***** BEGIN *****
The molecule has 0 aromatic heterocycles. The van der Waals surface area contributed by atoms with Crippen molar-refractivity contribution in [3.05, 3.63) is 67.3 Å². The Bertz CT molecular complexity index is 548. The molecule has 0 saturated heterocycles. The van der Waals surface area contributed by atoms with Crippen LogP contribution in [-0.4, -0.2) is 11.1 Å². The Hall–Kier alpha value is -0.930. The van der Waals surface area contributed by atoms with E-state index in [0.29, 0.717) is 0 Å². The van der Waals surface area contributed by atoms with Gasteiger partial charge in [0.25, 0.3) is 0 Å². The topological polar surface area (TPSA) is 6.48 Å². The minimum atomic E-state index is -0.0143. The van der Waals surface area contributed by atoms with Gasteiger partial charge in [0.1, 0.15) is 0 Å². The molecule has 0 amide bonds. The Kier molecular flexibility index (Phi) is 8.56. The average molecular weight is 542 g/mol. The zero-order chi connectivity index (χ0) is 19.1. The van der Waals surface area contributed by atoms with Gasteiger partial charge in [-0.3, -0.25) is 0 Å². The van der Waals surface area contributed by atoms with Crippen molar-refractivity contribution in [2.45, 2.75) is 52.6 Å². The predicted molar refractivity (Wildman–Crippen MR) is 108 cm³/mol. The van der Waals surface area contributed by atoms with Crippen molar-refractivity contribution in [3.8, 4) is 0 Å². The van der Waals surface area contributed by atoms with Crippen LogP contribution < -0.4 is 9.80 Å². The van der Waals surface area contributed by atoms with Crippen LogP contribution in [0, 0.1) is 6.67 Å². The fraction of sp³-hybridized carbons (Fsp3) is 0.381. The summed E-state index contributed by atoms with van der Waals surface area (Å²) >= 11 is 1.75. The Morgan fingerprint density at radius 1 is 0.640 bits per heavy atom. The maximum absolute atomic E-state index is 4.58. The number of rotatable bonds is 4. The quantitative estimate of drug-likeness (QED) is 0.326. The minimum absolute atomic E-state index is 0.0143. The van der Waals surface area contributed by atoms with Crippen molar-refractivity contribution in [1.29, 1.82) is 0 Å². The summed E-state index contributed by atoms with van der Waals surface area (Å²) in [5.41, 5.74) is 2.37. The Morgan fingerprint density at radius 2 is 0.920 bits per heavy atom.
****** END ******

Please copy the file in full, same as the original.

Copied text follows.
The molecule has 0 aromatic heterocycles. The van der Waals surface area contributed by atoms with Crippen molar-refractivity contribution in [3.05, 3.63) is 67.3 Å². The Bertz CT molecular complexity index is 548. The molecule has 0 saturated heterocycles. The van der Waals surface area contributed by atoms with Crippen LogP contribution in [-0.4, -0.2) is 11.1 Å². The Hall–Kier alpha value is -0.930. The van der Waals surface area contributed by atoms with E-state index in [0.29, 0.717) is 0 Å². The van der Waals surface area contributed by atoms with Gasteiger partial charge in [0.25, 0.3) is 0 Å². The topological polar surface area (TPSA) is 6.48 Å². The minimum atomic E-state index is -0.0143. The van der Waals surface area contributed by atoms with Gasteiger partial charge in [0.1, 0.15) is 0 Å². The molecule has 0 amide bonds. The Kier molecular flexibility index (Phi) is 8.56. The average molecular weight is 542 g/mol. The zero-order chi connectivity index (χ0) is 19.1. The van der Waals surface area contributed by atoms with Gasteiger partial charge in [-0.3, -0.25) is 0 Å². The van der Waals surface area contributed by atoms with Crippen molar-refractivity contribution in [2.45, 2.75) is 52.6 Å². The predicted molar refractivity (Wildman–Crippen MR) is 108 cm³/mol. The van der Waals surface area contributed by atoms with Crippen molar-refractivity contribution in [3.8, 4) is 0 Å². The van der Waals surface area contributed by atoms with Crippen LogP contribution < -0.4 is 9.80 Å². The van der Waals surface area contributed by atoms with Crippen LogP contribution in [0, 0.1) is 6.67 Å². The fraction of sp³-hybridized carbons (Fsp3) is 0.381. The summed E-state index contributed by atoms with van der Waals surface area (Å²) >= 11 is 1.75. The Morgan fingerprint density at radius 1 is 0.640 bits per heavy atom. The maximum absolute atomic E-state index is 4.58. The number of rotatable bonds is 4. The quantitative estimate of drug-likeness (QED) is 0.326. The minimum absolute atomic E-state index is 0.0143. The van der Waals surface area contributed by atoms with Crippen molar-refractivity contribution in [1.29, 1.82) is 0 Å². The summed E-state index contributed by atoms with van der Waals surface area (Å²) in [5.41, 5.74) is 2.37. The Morgan fingerprint density at radius 2 is 0.920 bits per heavy atom.